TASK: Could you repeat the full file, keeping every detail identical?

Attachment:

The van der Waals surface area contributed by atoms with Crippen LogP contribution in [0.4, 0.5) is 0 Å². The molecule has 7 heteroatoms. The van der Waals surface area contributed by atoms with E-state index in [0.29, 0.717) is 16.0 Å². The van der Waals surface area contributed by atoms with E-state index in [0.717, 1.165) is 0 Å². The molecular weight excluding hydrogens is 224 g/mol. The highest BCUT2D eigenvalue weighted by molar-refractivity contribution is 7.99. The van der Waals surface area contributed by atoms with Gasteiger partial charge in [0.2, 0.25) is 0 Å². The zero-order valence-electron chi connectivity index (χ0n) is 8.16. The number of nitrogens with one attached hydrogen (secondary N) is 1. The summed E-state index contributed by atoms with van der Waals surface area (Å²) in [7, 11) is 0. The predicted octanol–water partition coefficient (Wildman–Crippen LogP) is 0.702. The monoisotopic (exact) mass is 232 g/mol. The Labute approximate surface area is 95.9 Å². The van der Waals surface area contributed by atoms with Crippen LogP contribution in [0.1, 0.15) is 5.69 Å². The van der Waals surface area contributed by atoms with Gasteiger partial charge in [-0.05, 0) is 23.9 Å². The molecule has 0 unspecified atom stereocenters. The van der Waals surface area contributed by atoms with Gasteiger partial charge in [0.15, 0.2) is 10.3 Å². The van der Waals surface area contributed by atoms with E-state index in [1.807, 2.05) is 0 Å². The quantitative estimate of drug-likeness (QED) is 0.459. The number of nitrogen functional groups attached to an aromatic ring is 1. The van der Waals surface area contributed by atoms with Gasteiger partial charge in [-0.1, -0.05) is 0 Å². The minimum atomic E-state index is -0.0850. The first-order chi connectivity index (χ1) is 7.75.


The van der Waals surface area contributed by atoms with Crippen LogP contribution in [0.4, 0.5) is 0 Å². The molecule has 7 heteroatoms. The van der Waals surface area contributed by atoms with E-state index in [0.29, 0.717) is 16.0 Å². The van der Waals surface area contributed by atoms with E-state index in [0.717, 1.165) is 0 Å². The molecular weight excluding hydrogens is 224 g/mol. The highest BCUT2D eigenvalue weighted by molar-refractivity contribution is 7.99. The van der Waals surface area contributed by atoms with Gasteiger partial charge in [0.2, 0.25) is 0 Å². The zero-order valence-electron chi connectivity index (χ0n) is 8.16. The number of nitrogens with one attached hydrogen (secondary N) is 1. The summed E-state index contributed by atoms with van der Waals surface area (Å²) in [7, 11) is 0. The predicted octanol–water partition coefficient (Wildman–Crippen LogP) is 0.702. The monoisotopic (exact) mass is 232 g/mol. The Labute approximate surface area is 95.9 Å². The van der Waals surface area contributed by atoms with Crippen LogP contribution in [0.1, 0.15) is 5.69 Å². The van der Waals surface area contributed by atoms with Gasteiger partial charge in [-0.05, 0) is 23.9 Å². The molecule has 0 unspecified atom stereocenters. The van der Waals surface area contributed by atoms with Gasteiger partial charge in [0.15, 0.2) is 10.3 Å². The van der Waals surface area contributed by atoms with E-state index in [1.807, 2.05) is 0 Å². The quantitative estimate of drug-likeness (QED) is 0.459. The number of nitrogen functional groups attached to an aromatic ring is 1. The van der Waals surface area contributed by atoms with Gasteiger partial charge in [-0.1, -0.05) is 0 Å². The minimum atomic E-state index is -0.0850. The first-order chi connectivity index (χ1) is 7.75.